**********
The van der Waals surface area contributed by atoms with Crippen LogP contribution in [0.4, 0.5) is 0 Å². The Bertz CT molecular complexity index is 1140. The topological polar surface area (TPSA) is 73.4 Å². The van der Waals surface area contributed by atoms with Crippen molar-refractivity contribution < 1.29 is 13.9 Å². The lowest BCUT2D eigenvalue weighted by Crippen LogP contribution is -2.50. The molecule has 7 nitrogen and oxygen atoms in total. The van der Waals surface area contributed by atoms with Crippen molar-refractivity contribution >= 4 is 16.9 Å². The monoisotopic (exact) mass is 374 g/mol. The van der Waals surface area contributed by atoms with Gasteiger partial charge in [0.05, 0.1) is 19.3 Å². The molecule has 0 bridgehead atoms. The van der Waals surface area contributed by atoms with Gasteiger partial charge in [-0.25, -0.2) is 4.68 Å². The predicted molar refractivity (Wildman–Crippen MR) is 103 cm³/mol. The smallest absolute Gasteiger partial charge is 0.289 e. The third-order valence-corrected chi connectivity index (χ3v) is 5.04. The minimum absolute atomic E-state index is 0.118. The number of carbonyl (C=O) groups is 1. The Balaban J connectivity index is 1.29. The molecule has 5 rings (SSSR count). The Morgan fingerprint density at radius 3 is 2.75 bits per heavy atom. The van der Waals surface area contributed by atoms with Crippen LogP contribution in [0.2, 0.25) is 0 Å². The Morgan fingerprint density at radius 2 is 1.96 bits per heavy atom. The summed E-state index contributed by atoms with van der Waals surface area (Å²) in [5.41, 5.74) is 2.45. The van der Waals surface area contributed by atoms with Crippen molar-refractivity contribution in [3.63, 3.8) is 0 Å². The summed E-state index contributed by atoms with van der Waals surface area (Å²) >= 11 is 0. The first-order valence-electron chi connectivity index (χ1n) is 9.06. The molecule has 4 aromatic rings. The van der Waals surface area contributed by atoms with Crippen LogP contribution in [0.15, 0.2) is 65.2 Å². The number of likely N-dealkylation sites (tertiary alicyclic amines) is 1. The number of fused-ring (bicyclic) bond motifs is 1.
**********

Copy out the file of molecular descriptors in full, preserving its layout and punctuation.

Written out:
The van der Waals surface area contributed by atoms with Crippen LogP contribution in [0.4, 0.5) is 0 Å². The Bertz CT molecular complexity index is 1140. The topological polar surface area (TPSA) is 73.4 Å². The van der Waals surface area contributed by atoms with Crippen molar-refractivity contribution < 1.29 is 13.9 Å². The lowest BCUT2D eigenvalue weighted by Crippen LogP contribution is -2.50. The molecule has 7 nitrogen and oxygen atoms in total. The van der Waals surface area contributed by atoms with Crippen molar-refractivity contribution >= 4 is 16.9 Å². The monoisotopic (exact) mass is 374 g/mol. The van der Waals surface area contributed by atoms with Gasteiger partial charge in [0.05, 0.1) is 19.3 Å². The molecule has 0 bridgehead atoms. The van der Waals surface area contributed by atoms with Gasteiger partial charge in [-0.25, -0.2) is 4.68 Å². The predicted molar refractivity (Wildman–Crippen MR) is 103 cm³/mol. The smallest absolute Gasteiger partial charge is 0.289 e. The third-order valence-corrected chi connectivity index (χ3v) is 5.04. The minimum absolute atomic E-state index is 0.118. The number of carbonyl (C=O) groups is 1. The Balaban J connectivity index is 1.29. The molecule has 5 rings (SSSR count). The Morgan fingerprint density at radius 3 is 2.75 bits per heavy atom. The van der Waals surface area contributed by atoms with Crippen LogP contribution in [0.2, 0.25) is 0 Å². The Morgan fingerprint density at radius 2 is 1.96 bits per heavy atom. The summed E-state index contributed by atoms with van der Waals surface area (Å²) in [5.41, 5.74) is 2.45. The van der Waals surface area contributed by atoms with Crippen molar-refractivity contribution in [3.63, 3.8) is 0 Å². The summed E-state index contributed by atoms with van der Waals surface area (Å²) >= 11 is 0. The first-order valence-electron chi connectivity index (χ1n) is 9.06. The molecule has 4 aromatic rings. The van der Waals surface area contributed by atoms with Crippen LogP contribution in [0.15, 0.2) is 65.2 Å². The number of likely N-dealkylation sites (tertiary alicyclic amines) is 1. The number of fused-ring (bicyclic) bond motifs is 1.